Data show the econ­omy isn’t roar­ing back

The Charlotte Observer (Sunday) - - Opinion - BY RIK W. HAFER Columbia Daily Tri­bune, Mo.

The La­bor De­part­ment an­nounced that al­most 5 mil­lion jobs were added in June. On top of an im­pres­sive in­crease in May of nearly 3 mil­lion jobs, pre­dic­tions of Vshaped re­cov­ery seemed in­evitable.

Sadly, it isn’t go­ing to hap­pen.

Do econ­o­mists al­ways look on the gloomy side of life? No, we study the data and ob­serve be­hav­ior to reach our con­clu­sions. And right now nei­ther is pro­vid­ing en­cour­ag­ing sig­nals.

Em­ploy­ment num­bers im­proved fol­low­ing the re-open­ing of stores, shops, restau­rants and man­u­fac­tur­ing fa­cil­i­ties across the na­tion. This was ex­pected af­ter an un­prece­dented loss of 22 mil­lion jobs in March and April. But is it a dead cat bounce, the phrase used to de­scribe tem­po­rary re­cov­er­ies in stock prices af­ter a sig­nif­i­cant fall? Is the nascent re­cov­ery sus­tain­able?

Sev­eral fac­tors sug­gest a tem­po­rary bounce.

Data from new coron­avirus hot spots – Texas, Ari­zona and Florida – and other states sug­gest a sharp de­cline in eco­nomic ac­tiv­ity also is tak­ing hold. The Wall Street Jour­nal re­ported that credit card use data from J.P. Mor­gan Chase re­veals a sig­nif­i­cant drop in re­cent weeks. As coron­avirus cases and hospi­tal­iza­tions in­crease, spend­ing will slow. It is not a time for com­pla­cency.

The June em­ploy­ment data is a snap­shot of the la­bor mar­ket in midJune. More re­cent data in­di­cate that hir­ing slowed since then. Mea­sures of eco­nomic ac­tiv­ity also have plateaued. The econ­omy is op­er­at­ing at lev­els higher than in March and April, though still far be­low the first of the year.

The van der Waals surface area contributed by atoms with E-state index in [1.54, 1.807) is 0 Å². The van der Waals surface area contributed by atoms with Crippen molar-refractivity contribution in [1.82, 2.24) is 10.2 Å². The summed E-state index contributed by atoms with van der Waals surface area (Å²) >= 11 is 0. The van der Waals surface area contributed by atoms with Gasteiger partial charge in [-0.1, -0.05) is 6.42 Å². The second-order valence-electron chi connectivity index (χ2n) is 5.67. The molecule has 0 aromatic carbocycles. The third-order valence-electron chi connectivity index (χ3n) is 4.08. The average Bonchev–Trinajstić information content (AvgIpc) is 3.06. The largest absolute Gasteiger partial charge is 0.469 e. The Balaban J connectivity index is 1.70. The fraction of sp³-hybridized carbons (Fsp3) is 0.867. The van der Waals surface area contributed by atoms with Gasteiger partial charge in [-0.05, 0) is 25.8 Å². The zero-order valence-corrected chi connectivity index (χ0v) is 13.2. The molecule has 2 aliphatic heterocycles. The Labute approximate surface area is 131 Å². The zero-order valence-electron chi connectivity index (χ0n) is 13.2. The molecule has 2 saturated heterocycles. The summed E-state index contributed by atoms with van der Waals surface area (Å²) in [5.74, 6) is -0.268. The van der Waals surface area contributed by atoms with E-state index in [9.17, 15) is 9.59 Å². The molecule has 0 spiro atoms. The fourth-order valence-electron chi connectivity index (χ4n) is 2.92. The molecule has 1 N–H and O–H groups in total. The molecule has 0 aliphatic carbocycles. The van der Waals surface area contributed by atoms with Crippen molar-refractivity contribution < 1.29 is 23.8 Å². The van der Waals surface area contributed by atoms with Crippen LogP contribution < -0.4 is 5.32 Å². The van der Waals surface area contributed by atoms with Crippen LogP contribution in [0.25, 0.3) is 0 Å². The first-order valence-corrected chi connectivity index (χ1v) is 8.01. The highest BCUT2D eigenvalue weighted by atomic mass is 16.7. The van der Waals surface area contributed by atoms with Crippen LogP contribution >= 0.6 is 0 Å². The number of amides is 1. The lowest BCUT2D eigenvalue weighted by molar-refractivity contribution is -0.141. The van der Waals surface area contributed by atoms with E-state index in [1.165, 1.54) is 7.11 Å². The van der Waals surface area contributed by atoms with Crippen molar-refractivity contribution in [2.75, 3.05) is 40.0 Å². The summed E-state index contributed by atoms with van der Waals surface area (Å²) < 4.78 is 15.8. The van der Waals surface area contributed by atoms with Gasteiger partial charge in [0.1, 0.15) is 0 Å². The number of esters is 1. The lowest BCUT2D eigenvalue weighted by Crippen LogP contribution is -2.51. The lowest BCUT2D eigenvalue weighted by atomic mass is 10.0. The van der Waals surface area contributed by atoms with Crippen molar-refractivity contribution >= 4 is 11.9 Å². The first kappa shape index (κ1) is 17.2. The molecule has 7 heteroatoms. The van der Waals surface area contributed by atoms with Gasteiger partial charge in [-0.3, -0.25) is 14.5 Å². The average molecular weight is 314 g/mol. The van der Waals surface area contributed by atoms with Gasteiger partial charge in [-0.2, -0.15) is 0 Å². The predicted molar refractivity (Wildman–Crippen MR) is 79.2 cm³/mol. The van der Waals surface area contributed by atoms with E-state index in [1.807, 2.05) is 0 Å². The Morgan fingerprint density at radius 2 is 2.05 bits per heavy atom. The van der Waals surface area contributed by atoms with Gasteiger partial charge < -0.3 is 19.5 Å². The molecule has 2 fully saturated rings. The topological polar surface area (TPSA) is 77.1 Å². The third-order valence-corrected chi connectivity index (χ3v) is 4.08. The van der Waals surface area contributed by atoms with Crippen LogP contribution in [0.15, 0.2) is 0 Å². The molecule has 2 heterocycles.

Some see this as a tem­po­rary pause in an on­go­ing re­cov­ery. That is a false hope, I fear.

“I hes­i­tate to call this a re­cov­ery,” said Mary C. Daly, pres­i­dent of the Fed­eral Re­serve Bank of San Fran­cisco at an event hosted by the Wash­ing­ton Post. More to the point, she added “ul­ti­mately the virus will de­ter­mine the pace at which we can go.”

That brings me to my se­cond point. No one wants a re­turn to the shut­downs of March and April. But some­thing sim­i­lar is likely if our col­lec­tive be­hav­ior doesn’t change to slow the re-emer­gence of the virus.

Once re-open­ings were per­mit­ted, pent up de­sires got the best of us. Many flocked to stores, beaches, and, where pos­si­ble, bars. Of­fi­cials from the CDC to gov­er­nors to may­ors cau­tioned us to fol­low the health pro­to­cols of dis­tanc­ing and wear­ing face cov­er­ings. Un­for­tu­nately, too many re­jected these guide­lines as gov­ern­ment over­reach, in­fring­ing on their per­sonal rights.

The prob­lem is that not fol­low­ing the pro­to­cols po­ten­tially in­flicts third-party costs on ev­ery­one else. If you hap­pen to be asymp­to­matic and mask-less, you un­know­ingly spread the virus to oth­ers. You in ef­fect im­pose a cost on them that they did not want. It isn’t your right to make oth­ers ill.

Not wear­ing a mask should not be syn­ony­mous with the don’ttread-on-me at­ti­tude any more than our col­lec­tive agree­ment that wear­ing clothes when gro­cery shop­ping is prob­a­bly a good idea. Re­ject­ing face cov­er­ings doesn’t re­flect a stand against tyranny, but a dis­re­gard for oth­ers’ safety.

Rik W. Hafer is a pro­fes­sor of eco­nom­ics and direc­tor of the Cen­ter for Eco­nom­ics and the En­vi­ron­ment, Ham­mond In­sti­tute for Free En­ter­prise.

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